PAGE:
The Big Interview: VIEW talks to Commissioner for Older People

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Image: Eddie Lynch, the Commissioner for Older People in Northern Ireland

VIEW editor Brian Pelan puts a series of questions to Eddie Lynch, The Commissioner for Older People in Northern Ireland, about his role and his plans to raise a number of pressing issues, including addressing loneliness

Brian Pelan: Question: Your predecessor in the post, Claire Keatinge, said in her final report: “I am convinced that our politicians believe that they want Northern Ireland to be a great place to age. Yet I remain frustrated by the lack of decisive action which is required by Government to introduce the legislation, services and policy that would create the certainty that today’s and tomorrow’s older people need and deserve.” Has the situation improved for older people since you took up your position? :

Eddie Lynch: Answer: Much of my early days in the post have been looking at the Programme for Government (PfG). Given that it’s a key document for the next five years I’ve been extremely disappointed by the lack of focus on older people. One of the great news stories of our generation is that we are living longer but it also brings challenges for government. The current PfG, as it sits, is not one that is going to support an ageing population.

Q: Does the Department of Communities adequately fund you to cover your role?

A: Our organisation was set up at a time of austerity and it took it a while to get it fully operational.One of the things that I’m keen to pursue is that we have the resources we need to properly tackle all of the issues being raised by older people. I feel we would require an increase in our budget to cope with the level of issues being raised.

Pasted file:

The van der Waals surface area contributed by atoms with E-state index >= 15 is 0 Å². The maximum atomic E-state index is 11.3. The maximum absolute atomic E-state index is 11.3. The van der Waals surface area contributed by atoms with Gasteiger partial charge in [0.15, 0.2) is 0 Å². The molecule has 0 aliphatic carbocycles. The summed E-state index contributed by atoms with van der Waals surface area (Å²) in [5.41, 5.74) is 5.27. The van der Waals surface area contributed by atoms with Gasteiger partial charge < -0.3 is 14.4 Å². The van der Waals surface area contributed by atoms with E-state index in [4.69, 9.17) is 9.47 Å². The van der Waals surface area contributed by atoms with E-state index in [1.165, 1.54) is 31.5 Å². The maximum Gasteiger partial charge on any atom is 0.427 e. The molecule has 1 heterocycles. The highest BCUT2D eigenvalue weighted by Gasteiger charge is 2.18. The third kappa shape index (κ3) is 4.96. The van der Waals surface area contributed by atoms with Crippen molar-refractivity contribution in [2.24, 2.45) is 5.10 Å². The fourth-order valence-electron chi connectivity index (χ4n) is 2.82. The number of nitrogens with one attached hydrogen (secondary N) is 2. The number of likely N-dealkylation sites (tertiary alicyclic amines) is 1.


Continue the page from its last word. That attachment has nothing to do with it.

Q: Do you feel that Government listens to your advice. Are they under any obligation to implement your recommendations?

A: They don’t have to do what I recommend, but they do have to respond and give reasons about why they are not doing it. Since my time in office I have been well received by ministers and have held a number of meetings with them.

Q: How many investigations is your office currently carrying out.

A: We have very strict criteria in accepting individual cases as we have a duty under our legislation not to duplicate the work of any other organisation. At the moment we have well over 100 live cases. One of the big issues is the financial abuse of older people.

Q: What are you doing to address the issue of loneliness amongst older people.